Fall Harvest Kale Stew
1 large bunch kale, chopped
2 large carrots, cut into half moons
5-6 large tomatoes, chopped (we used orange and red ones)
1 large onion, chopped
1 red pepper and 3 small eggplants, roasted with olive oil and sliced
3 potatoes, diced
1 large zucchini, cut into half moons
8 cups water
2 vegetarian soup cubes, or homemade soup stock
dash of tamari
dash of sea salt and coarsely ground black pepper
1-2 red cayennes, sliced finely
1-2 cloves fresh garlic, sliced finely
large handful of fresh garden herbs (basil, chives, parsley, etc)

This is a versatile recipe - it's a guideline, but add what you have that needs to be used up in your garden.  Let everything cook slowly, simmering for about an hour in a large pot.   So simple!  Serve this thick stew over whole grains like brown rice or quinoa, or with hearty slices of homemade bread.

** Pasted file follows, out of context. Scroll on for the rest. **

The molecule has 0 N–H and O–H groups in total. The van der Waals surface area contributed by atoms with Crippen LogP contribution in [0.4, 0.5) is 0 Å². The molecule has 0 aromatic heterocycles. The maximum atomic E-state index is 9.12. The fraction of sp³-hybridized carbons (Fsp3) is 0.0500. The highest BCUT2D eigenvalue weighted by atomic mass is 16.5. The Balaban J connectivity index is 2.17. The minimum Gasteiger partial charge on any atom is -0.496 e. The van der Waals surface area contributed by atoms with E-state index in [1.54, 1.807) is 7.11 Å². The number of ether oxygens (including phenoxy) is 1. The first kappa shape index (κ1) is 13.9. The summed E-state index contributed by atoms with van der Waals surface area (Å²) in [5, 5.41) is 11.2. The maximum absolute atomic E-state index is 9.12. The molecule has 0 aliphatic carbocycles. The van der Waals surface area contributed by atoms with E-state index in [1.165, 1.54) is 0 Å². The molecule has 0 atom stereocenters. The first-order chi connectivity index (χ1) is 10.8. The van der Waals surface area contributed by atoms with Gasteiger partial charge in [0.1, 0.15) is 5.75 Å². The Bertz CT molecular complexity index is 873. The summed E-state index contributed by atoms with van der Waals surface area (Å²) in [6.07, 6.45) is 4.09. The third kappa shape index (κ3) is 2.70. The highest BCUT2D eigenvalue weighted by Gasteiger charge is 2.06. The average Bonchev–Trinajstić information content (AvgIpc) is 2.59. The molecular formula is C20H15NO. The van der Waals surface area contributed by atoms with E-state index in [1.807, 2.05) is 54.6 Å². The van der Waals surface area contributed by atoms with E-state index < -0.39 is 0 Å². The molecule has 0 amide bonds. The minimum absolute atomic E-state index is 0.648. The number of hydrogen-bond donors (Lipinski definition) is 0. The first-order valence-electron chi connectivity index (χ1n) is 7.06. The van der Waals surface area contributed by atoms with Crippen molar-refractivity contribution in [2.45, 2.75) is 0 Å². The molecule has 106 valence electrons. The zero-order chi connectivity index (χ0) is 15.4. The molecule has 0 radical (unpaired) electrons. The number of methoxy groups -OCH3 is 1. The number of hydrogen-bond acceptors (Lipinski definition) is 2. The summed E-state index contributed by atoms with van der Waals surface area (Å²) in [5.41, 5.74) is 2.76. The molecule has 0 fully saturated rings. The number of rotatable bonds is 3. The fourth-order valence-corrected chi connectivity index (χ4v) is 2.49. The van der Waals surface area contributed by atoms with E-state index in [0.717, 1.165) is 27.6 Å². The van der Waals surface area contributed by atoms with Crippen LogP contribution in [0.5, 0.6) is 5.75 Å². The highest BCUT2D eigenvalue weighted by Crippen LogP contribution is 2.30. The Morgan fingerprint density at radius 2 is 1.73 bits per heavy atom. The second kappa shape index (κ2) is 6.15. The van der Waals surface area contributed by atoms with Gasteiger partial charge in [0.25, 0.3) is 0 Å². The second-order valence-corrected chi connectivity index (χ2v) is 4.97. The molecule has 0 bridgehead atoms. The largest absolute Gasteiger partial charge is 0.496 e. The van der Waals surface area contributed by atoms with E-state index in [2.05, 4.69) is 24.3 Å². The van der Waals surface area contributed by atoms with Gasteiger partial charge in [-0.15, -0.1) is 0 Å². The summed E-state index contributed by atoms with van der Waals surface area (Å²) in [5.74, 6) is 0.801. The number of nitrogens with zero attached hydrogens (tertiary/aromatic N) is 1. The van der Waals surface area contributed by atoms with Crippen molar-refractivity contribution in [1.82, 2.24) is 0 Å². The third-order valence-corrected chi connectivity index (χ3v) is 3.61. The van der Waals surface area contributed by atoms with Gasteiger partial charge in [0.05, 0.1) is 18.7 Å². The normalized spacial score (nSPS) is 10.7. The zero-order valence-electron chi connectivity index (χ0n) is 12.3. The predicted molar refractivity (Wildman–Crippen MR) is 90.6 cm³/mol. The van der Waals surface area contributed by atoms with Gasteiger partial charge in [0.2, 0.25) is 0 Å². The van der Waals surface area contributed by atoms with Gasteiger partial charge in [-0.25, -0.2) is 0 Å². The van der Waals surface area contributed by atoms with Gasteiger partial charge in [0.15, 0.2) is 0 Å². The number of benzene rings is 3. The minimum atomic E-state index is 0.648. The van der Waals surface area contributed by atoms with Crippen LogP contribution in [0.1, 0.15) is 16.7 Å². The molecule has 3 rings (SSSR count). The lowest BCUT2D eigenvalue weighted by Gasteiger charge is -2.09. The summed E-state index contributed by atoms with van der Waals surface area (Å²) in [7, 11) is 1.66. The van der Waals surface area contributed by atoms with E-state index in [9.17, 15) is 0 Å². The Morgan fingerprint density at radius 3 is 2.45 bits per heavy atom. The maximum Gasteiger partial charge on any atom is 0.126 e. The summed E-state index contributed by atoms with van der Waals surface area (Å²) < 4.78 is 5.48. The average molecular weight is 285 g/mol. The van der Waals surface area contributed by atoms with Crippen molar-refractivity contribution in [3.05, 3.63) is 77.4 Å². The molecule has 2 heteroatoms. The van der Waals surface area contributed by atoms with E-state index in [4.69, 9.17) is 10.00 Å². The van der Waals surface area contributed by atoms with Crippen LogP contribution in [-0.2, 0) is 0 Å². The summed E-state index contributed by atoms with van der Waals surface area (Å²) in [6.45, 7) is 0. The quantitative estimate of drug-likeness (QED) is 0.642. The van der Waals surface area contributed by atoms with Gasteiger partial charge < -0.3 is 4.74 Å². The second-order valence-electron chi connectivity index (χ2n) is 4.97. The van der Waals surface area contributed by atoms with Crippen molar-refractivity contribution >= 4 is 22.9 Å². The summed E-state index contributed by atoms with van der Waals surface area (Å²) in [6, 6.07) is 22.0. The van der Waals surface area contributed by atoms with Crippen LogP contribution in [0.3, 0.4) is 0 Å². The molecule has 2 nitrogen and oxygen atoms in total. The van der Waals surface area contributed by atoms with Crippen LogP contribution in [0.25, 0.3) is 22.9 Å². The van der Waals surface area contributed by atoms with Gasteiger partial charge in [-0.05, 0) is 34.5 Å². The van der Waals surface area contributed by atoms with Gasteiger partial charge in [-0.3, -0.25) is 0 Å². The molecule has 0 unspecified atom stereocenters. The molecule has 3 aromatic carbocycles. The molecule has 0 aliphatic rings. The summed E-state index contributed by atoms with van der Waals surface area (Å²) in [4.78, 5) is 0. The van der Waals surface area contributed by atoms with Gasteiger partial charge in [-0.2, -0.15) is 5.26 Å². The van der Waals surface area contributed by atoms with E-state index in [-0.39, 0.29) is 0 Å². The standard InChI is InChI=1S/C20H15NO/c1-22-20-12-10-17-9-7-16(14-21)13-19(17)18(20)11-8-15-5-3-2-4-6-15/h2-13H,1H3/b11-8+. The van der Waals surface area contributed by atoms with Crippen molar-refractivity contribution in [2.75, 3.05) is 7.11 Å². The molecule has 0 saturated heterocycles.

This Moment

{This moment } - This moment - an end of week ritual, no words, just a special photo to remember, savour, enjoy. 

Monday, September 19, 2011

Apple Tasting

We've been trying different kinds of apples from the local farmers market, as well as from our own trees and wild foraged ones.  We've made applesauce, apple jelly, applebutter, apple pies, and of course kept lots of apples for fresh eating.  I love apple harvest season - there is such variety and abundance, colour, flavour, texture, history.  We'll be hosting the annual apple tasting event here in October, for those who live locally and want to come learn the stories of heirloom apples from our region.  Or look for apple festivals in your own area.



Figs!

Fresh figs!  We've been eating fresh figs from our Hardy Chicago Fig tree for the past week or two.  The cool weather of the recent days has meant many more have ripened all at once.  It's done well in this climate, and the figs are delicious.   Soon it will be time to pack it up for the winter - we bundle it with straw and store it in the greenhouse for the cold season.